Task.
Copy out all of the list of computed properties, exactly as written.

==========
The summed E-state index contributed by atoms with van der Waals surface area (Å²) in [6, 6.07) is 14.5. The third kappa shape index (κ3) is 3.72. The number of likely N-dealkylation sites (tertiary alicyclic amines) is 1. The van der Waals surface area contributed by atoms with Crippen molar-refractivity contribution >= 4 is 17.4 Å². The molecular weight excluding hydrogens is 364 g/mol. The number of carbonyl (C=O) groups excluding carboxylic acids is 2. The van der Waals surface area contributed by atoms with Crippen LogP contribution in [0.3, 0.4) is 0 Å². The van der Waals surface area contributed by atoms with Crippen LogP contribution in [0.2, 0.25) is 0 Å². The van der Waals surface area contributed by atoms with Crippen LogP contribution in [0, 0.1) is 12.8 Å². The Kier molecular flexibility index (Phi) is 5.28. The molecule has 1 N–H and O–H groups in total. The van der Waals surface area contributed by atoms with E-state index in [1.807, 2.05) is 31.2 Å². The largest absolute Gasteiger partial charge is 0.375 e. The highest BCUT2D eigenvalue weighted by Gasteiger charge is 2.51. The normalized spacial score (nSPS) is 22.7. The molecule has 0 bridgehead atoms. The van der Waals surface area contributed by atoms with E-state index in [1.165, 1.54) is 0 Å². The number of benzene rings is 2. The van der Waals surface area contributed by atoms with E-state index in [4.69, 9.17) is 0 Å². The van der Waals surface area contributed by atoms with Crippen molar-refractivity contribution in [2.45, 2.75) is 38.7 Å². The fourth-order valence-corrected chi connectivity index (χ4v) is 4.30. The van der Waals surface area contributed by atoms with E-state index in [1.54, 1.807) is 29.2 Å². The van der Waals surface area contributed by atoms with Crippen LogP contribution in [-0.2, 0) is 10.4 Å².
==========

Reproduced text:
The summed E-state index contributed by atoms with van der Waals surface area (Å²) in [6, 6.07) is 14.5. The third kappa shape index (κ3) is 3.72. The number of likely N-dealkylation sites (tertiary alicyclic amines) is 1. The van der Waals surface area contributed by atoms with Crippen molar-refractivity contribution >= 4 is 17.4 Å². The molecular weight excluding hydrogens is 364 g/mol. The number of carbonyl (C=O) groups excluding carboxylic acids is 2. The van der Waals surface area contributed by atoms with Crippen LogP contribution in [0.3, 0.4) is 0 Å². The van der Waals surface area contributed by atoms with Crippen LogP contribution in [0.2, 0.25) is 0 Å². The van der Waals surface area contributed by atoms with Crippen LogP contribution in [0, 0.1) is 12.8 Å². The Kier molecular flexibility index (Phi) is 5.28. The molecule has 1 N–H and O–H groups in total. The van der Waals surface area contributed by atoms with E-state index in [1.807, 2.05) is 31.2 Å². The largest absolute Gasteiger partial charge is 0.375 e. The highest BCUT2D eigenvalue weighted by Gasteiger charge is 2.51. The normalized spacial score (nSPS) is 22.7. The molecule has 0 bridgehead atoms. The van der Waals surface area contributed by atoms with E-state index in [1.165, 1.54) is 0 Å². The number of benzene rings is 2. The van der Waals surface area contributed by atoms with E-state index in [4.69, 9.17) is 0 Å². The van der Waals surface area contributed by atoms with Crippen molar-refractivity contribution in [2.45, 2.75) is 38.7 Å². The fourth-order valence-corrected chi connectivity index (χ4v) is 4.30. The van der Waals surface area contributed by atoms with E-state index in [1.54, 1.807) is 29.2 Å². The van der Waals surface area contributed by atoms with Crippen LogP contribution in [-0.2, 0) is 10.4 Å².